Persian

Earthly and Heavenly Intoxication: Wine Imagery in Medieval Persian Poetry and Prose

Subject Code: 
COMPLIT
Course Number: 
241B
Description: 

Through a close reading of pre-modern Persian poetic and prose texts, there will be an examination of the centrality of wine imagery in both profane and mystical Persian literature. Students will be exposed to a wide range of texts dating from 900-1400 CE. Intermediate command of Persian is required.

Term: 
Spr
Academic Year: 
2012-13
Day/Time: 
MW 12:35p-2:05p

Past Desire Made Present: The Traditions of Erotic Poetry in Medieval Iran and Europe

Subject Code: 
COMPLIT
Course Number: 
125
Description: 

Aims to make present and accessible, to our early 21st-century experience, convergences and differences between medieval Persian and medieval European love poetry. Poetry will be dealt with as a discursive and institutional means through which it is possible to make present and tangible that which is absent -- both in space and time. If we accept that medieval Persian and European love poetry conjured up moods of homo- and heteroerotic desire for contemporary audiences, then this desire can also become present for us today through a close reading of those same texts.

Instructor: 
Hans Ulrich Gumbrecht
Term: 
Aut
Academic Year: 
2012-13
Units: 
3-5
Day/Time: 
T 3:15p-6:05p

Contemporary Iranian Theater

Subject Code: 
COMPLIT
Course Number: 
249C
Description: 

 

Today Iranian plays -- both in traditional and contemporary styles -- are staged in theater festivals throughout the world play their role in forming a universal language of theater which combine the heritages from countries in all five continents. Despite many obstacles, some Iranian plays have been translated into English and some prominent Iranian figures are successful stage directors outside Iran. Forty six years ago when Theater in Iran (a monograph on the history of Iranian plays) by Bahram Beyzaie was first published, it put the then contemporary Iranian theater movement -- which was altogether westernizing itself blindly -- face to face with a new kind of self-awareness. Hence in today's generation of playwrights and stage directors in Iran, all know something of their theatrical heritage. In this course we will spend some class sessions on the history of theater in Iran and some class meetings will be concentrating on contemporary movements and present day playwrights. Given the dearth of visual documents, an attempt will be made to present a picture of Iranian theater to the student. Students are expected to read the recommended available translated plays of the contemporary Iranian playwrights and participate in classroom discussions.
Instructor: 
Bahram Beyzaie
Term: 
Spr
Academic Year: 
2013-14
Units: 
1-3
Day/Time: 
F 3:15 PM - 6:05 PM

Iranian Cinema in Diaspora

Subject Code: 
COMPLIT
Course Number: 
249B
Description: 

 

Despite enormous obstacles, immigrant Iranian Filmmakers, within a few decades (after the Iranian revolution), have created a slow but steady stream of films outside Iran. They were originally started by individual spontaneous attempts from different corners of the world and by now we can identify common lines of interest amongst them. There are also major differences between them. These films have never been allowed to be screened inside Iran, and without any support from the global system of production and distribution, as independent and individual attempts, they have enjoyed little attention. Despite all this, Iranian cinema in exile is in no sense any less important than Iranian cinema inside Iran. In this course we will view one such film, made outside Iran, in each class meeting and expect to reach a common consensus in identifying the general patterns within these works and this movement. Questions such as the ones listed below will be addressed in our meetings each week: What changes in aesthetics and point of view of the filmmaker are caused by the change in his or her work environment? Though unwantedly these films are made outside Iran, how related are they to the known (recognized) cinema within Iran? And in fact, to what extent do these films express things that are left unsaid by the cinema within Iran?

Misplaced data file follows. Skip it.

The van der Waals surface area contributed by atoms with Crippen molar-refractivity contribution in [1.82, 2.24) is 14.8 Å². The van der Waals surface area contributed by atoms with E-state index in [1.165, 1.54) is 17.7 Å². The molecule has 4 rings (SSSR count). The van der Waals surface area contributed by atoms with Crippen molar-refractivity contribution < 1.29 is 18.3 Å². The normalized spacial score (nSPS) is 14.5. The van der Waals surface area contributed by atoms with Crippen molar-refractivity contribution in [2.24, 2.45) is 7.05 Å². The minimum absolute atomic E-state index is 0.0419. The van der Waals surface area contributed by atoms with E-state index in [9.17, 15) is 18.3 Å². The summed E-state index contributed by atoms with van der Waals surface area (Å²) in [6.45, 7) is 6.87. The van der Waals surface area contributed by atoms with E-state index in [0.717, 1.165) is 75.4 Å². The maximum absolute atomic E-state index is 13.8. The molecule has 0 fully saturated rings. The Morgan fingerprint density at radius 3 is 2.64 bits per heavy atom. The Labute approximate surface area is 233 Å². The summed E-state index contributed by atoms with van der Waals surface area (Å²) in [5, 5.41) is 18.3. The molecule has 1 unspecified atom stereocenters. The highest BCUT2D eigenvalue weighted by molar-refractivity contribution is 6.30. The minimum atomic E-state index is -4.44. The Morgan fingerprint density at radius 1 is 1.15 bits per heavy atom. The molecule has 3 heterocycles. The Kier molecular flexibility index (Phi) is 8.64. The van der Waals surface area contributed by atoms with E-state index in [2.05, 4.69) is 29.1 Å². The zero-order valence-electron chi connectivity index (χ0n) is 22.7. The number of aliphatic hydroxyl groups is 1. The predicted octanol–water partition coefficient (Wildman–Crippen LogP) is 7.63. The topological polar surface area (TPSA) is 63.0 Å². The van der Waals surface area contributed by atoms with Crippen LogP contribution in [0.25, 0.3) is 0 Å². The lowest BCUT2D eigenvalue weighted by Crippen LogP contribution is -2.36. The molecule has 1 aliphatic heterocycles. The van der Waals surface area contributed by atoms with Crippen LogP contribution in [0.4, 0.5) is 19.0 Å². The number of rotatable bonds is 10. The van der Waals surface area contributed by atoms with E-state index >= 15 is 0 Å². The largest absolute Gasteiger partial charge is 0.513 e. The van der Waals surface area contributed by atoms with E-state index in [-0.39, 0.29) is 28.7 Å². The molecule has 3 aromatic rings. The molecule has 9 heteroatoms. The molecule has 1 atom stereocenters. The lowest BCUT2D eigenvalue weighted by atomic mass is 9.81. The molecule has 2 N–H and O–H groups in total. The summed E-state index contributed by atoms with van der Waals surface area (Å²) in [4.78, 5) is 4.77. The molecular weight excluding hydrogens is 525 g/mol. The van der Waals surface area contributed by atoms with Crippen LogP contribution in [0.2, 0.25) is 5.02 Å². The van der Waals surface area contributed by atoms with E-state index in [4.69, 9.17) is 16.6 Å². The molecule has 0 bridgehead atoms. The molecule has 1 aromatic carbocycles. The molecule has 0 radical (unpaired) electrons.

Instructor: 
Bahram Beyzaie
Term: 
Win
Academic Year: 
2013-14
Units: 
3-5
Day/Time: 
F 3:15 PM - 6:05 PM

The Iranian Cinema: Image and Meaning

Subject Code: 
COMPLIT
Course Number: 
249A
Crosslisted as: 
ICA 249A
Description: 

 

This course will focus on the analysis of ten Iranian films with the view of conducting a discourse on the semiotics of Iranian art and culture. Each session will be designated to the viewing of a film by a prominent Iranian film-maker. Students are expected to prepare for class by having previously examined other available films by the film-maker under consideration.
Instructor: 
Bahram Beyzaie
Term: 
Aut
Academic Year: 
2013-14
Units: 
1-3
Day/Time: 
F 3:15p-6:05p

Aesthetics of Dissent: the Case of Islamic Iran

Subject Code: 
COMPLIT
Course Number: 
40Q
Crosslisted as: 
INTNLREL 71Q
Description: 

Censorship, Borges tells us, is the mother of metaphors. The Islamic regime in Iran censors all aethetic production in the country. But Iranian dissident artists, from film-makers and fiction writers to composers in a thriving under-ground musical scene, have cleverly found ways to fight these draconian measures. They have developed an impressive body of work that is as sophisticated in style as it is rich in its discourse of democracy and dissent. The purpose of the seminar is to understand the aesthetic tropes of dissent in Iran, and the social and theological roots of rules of censorship. Masterpieces of post-revolutionary film, fiction, and music will be discussed in the context of tumultuous history of dissent in Islamic Iran.

Term: 
Aut
Academic Year: 
2012-13
Units: 
3
Day/Time: 
W 10:00a - 11:50a
Syndicate content